Here are just a few ways that investors have promoted more responsible business practices simply by asking companies to disclose what they are doing.
Disclosure of Political Contributions
Do you have a somewhat hazy memory that John McCain (and Russ Feingold) put a stop to corporate political contributions a few years back? If only it were that simple. In 2002, Congress did pass McCain and Feingold’s Bipartisan Campaign Reform Act (BCRA), which prohibited corporations from making unlimited (so called “soft money”) contributions to national political parties and to committees controlled by federal officeholders. But the law allows corporations to contribute soft money to non-connected political committees (commonly called 527s), to political parties at the state level, and to state and local candidates. It also allows companies to funnel political contributions through their trade associations. The non-partisan Center for Political Accountability has found that “As a result of BCRA, corporate political money has not stopped flowing; it just moves through different channels.” Companies don’t have to publicly report many of these contributions, and boards of directors typically exercise little oversight on political contributions.
Trillium Asset Management and other investors have banded together to work with the Center for Political Accountability to demand disclosure and effective oversight of corporate political contributions. In response to this two year old campaign, 10 large companies have agreed to publicly report all their political contributions on their websites each year, publicly disclose their guidelines for political giving, and ensure their boards of directors review all soft money political contributions on an annual basis. (These ten companies are Bristol-Myers Squibb, Coca Cola, Eli Lilly, Johnson & Johnson, McDonald’s, Morgan Stanley, PepsiCo, Schering-Plough, Southern Company, and Staples.) Investors are now asking more companies to follow these ten leaders on political disclosure, and to boost disclosure further by including contributions channeled through trade associations. Over time, we expect this effort will dramatically improve disclosure and accountability for corporate political contributions.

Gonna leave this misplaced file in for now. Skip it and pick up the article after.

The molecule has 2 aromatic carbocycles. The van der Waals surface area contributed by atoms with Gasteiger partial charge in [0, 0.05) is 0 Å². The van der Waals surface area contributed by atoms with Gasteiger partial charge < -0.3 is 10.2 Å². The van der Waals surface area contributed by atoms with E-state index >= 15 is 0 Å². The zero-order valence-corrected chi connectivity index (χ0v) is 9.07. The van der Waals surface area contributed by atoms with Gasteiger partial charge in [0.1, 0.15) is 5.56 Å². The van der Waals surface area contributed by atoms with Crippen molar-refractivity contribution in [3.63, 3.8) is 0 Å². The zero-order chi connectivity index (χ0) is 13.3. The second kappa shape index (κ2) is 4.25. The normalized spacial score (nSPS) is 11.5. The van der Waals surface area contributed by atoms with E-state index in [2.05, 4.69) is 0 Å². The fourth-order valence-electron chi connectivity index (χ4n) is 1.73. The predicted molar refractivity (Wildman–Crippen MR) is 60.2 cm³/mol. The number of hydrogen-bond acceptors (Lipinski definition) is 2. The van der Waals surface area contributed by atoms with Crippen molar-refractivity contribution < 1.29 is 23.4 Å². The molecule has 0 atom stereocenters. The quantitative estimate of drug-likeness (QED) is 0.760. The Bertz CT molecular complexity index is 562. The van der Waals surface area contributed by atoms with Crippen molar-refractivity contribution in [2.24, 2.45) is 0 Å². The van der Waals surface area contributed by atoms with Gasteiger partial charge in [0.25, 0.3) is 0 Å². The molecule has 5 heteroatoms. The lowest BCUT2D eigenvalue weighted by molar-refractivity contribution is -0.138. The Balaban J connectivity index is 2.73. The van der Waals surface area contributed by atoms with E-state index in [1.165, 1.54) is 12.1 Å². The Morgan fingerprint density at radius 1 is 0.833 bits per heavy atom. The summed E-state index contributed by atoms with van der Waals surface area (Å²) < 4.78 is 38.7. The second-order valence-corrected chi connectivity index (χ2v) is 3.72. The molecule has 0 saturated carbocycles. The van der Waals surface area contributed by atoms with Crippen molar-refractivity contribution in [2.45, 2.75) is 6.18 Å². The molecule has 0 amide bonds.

Extractives Industry Transparency Initiative
Here’s a paradox: some of the poorest countries in the world are those with rich deposits of gold, oil, diamonds, and other natural wealth—countries which receive hundreds of millions of dollars in royalties and other payments from international mining and oil companies for access to those resources. Yet these countries seem to lack the money to provide the most basic services for their citizens, from education to efforts to fight HIV. Where does the money go? Sadly, much of it is often spent on pet projects that benefit the ruling elite or is outright stolen and diverted to secret bank accounts.